A Netflix Original Film
The comedy western is not the most successful of genres. After the 1950s there’s only really been Blazing Saddles, Three Amigos, Back To The Future: Part 3, Rango and Django Unchained.. sort of. So why Netflix thought that Adam Sandler could be the one to buck the trend and produce something of note and quality is completely beyond me.
The Ridiculous 6 is the story of Tommy Stockburn/White Knife [Sandler], a Caucasian child raised by Native Americans. Growing up with the apache, he shuns the ways of the white man and will soon be wed to his betrothed. At that point, his long-lost father, Frank Stockburn [Nolte] turns up, explaining that he is dying. Before he and his son have a chance to make their peace, Frank’s old gang catches up with him and drags him away to dig up a stolen treasure. Tommy, aware that his newly reunited father has led the gang away to spare “the injuns,” sets out to steal the sum of $50,000 and exchange it for his father’s freedom. Along the way, he learns more about his old man’s exploits and encounters five half-brothers – Ramon [Schneider], Lil Pete [Lautner], Herm [Garcia], Danny [Wilson] and Chico [Crews] – all of whom enlist to help rescue their dad.
Let’s get the positive out of the way first. The production value is spectacular. For a period film, they’ve gone all out in terms of costumes, locations, sets, props; everything is littered with the kind of detail that independent filmmakers can only dream of. The cinematography isn’t bad either, utilising the stunning scenery and iconic landscapes. But that’s it. The rest is utter dross.
Netflix have stated this is a “ridiculous film which satires the stereotypes of the western genre.” If that’s true, it’s a shockingly lazy parody written by someone who half remembers westerns or has only experienced them through description. With Adam Sandler on writing duty you know exactly how this story will be composed and where it will go. Falling back on his usual repertoire of bullied kid turned exceptionally talented badass, the plot is railroaded from A to B with such precision that the inclusion of new characters goes beyond coincidental and becomes mystically preordained. It also has the obligatory song scene that Happy Madison (Sandler’s production company) films are known for plus a wealth of sexist, racist and frankly stupid observations. But The Ridiculous 6’s biggest crime is that it simply isn’t funny. There are no jokes to speak of and the humour seems to rely heavily on silly names, accents or base grotesquery. And it’s two hours long! To top it off, the direction from Frank Coraci is very vanilla and uninspired, favouring straight shots and simple back-and-forth shot-reverse-shots. Considering this is the man who directed The Wedding Singer, The Waterboy and Click (arguably the top end of Sandler’s oeuvre) I was disappointed, to say the least.
As with every Sandler film, the cast gathered are exceptionally impressive, encompassing a broad range of talent: from Oscar nominees to DAVID FUCKING SPADE EVERY BLOODY TIME! But everyone is pretty much typecast and the only actors bringing anything remotely outside of their comfort zones are limited to accents and poor slapstick. Case in point, Rob Schneider plays a Mexican (although mercifully not as offensively as he could) while they have the Latin American Jorge Garcia playing some weird mountain man. And I know Taylor Lautner is about as Native American as Johnny Depp is but that’s still infinitely more than someone like Adam Sandler’s flipping wife who plays the hilariously monikered Never Wears Bra – another Sandler trophy for all his childhood bullies to swallow. Personally, I think Nick Nolte’s presence was a rather absurd one, helping knowing audience members predict exactly how the narrative was going to “twist” – did that man learn nothing from Hulk?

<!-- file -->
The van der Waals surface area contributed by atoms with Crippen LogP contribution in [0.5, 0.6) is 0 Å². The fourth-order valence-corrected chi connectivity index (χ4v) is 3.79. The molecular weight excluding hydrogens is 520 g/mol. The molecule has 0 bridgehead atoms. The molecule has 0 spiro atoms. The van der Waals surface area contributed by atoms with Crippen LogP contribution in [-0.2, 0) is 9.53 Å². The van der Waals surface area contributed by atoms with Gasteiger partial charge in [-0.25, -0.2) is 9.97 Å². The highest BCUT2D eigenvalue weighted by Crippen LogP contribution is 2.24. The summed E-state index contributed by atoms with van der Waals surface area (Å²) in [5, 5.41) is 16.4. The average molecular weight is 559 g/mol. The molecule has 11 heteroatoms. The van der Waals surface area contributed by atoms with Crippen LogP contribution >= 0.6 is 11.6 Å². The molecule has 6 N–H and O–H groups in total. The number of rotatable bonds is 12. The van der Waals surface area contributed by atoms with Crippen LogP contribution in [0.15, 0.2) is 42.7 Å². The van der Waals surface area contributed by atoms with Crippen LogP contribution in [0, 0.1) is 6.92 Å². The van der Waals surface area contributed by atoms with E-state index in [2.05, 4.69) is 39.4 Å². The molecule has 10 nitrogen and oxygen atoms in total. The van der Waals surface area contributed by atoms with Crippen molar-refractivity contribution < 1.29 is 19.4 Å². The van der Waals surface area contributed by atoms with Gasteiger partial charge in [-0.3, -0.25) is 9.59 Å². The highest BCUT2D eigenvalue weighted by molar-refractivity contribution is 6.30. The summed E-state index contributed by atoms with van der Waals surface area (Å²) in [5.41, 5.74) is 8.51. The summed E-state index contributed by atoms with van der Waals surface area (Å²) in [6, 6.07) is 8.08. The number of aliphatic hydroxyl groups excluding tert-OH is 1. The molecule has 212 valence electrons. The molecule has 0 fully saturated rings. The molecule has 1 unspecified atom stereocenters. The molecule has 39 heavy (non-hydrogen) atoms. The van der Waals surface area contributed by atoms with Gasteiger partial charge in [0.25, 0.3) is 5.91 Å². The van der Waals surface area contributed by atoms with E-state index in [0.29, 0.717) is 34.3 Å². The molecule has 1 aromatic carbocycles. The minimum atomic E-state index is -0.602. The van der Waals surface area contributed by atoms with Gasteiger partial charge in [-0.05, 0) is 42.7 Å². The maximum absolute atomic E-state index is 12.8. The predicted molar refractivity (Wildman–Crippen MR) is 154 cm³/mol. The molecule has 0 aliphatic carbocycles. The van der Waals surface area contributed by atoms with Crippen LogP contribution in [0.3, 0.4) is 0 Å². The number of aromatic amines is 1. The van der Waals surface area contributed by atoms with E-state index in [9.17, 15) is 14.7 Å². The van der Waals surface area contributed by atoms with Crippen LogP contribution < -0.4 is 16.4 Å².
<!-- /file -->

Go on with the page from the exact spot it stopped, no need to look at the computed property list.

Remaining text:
Initially I was hesitant to review this turd. I tend to avoid both documentaries (as I find myself reviewing the subject matter, rather than its presentation) and straight-to-DVD releases as they are either cheap, awful or unheard of. While I make the odd exception for certain independent/festival pieces, I felt that Netflix has made such a valid contribution to the television format that I could maybe review one or two of their “cinematic” catalogue. An action I now thoroughly regret. Overall I was quite surprised The Ridiculous 6 wasn’t nearly as offensive as I was expecting but that’s hardly a good thing. Overly long, unoriginal, lacking in humour and insultingly predictable, it’s.. it’s vapour. The kind of dismissible nonsense that Sandler usually involves himself in but thankfully I didn’t have to pay for it and it freed up cinema screens for something of worth (hopefully).
11th December 2015
The Scene To Look Out For:
On their way from town-to-town the brothers meet up with several eccentric characters from history, like an anachronistic unfunny version of The Odyssey. One such individual is Abner Doubleday, played by John Tuturro. I don’t care about baseball but an entire segment of the story is devoted to this individual effectively coming up with the rules for baseball on the fly, largely in his favour. In other words, someone has sat in a writer’s room and said, “Who invented baseball? Why.. why would be able to steal base? Can you imagine that? Suggesting the rule for the first time? That’s hilarious, right?” Only it’s not. It’s dumb and even if you like baseball, I’m sure it’s still quite dumb. And it’s shit like this, which fails to further the plot, that has the runtime racked up to nearly two hours.
Mark Twain.. played by Vanilla Ice. It’s not remotely funny; it’s just as fucking moronic as it sounds.
In A Few Words:
“Pixels was a piss poor CGI-driven nightmare unleashed upon cinemas everywhere but now Sandler has a contractual agreement to create the same dull experience streamed directly into your home! We truly live in wondrous times”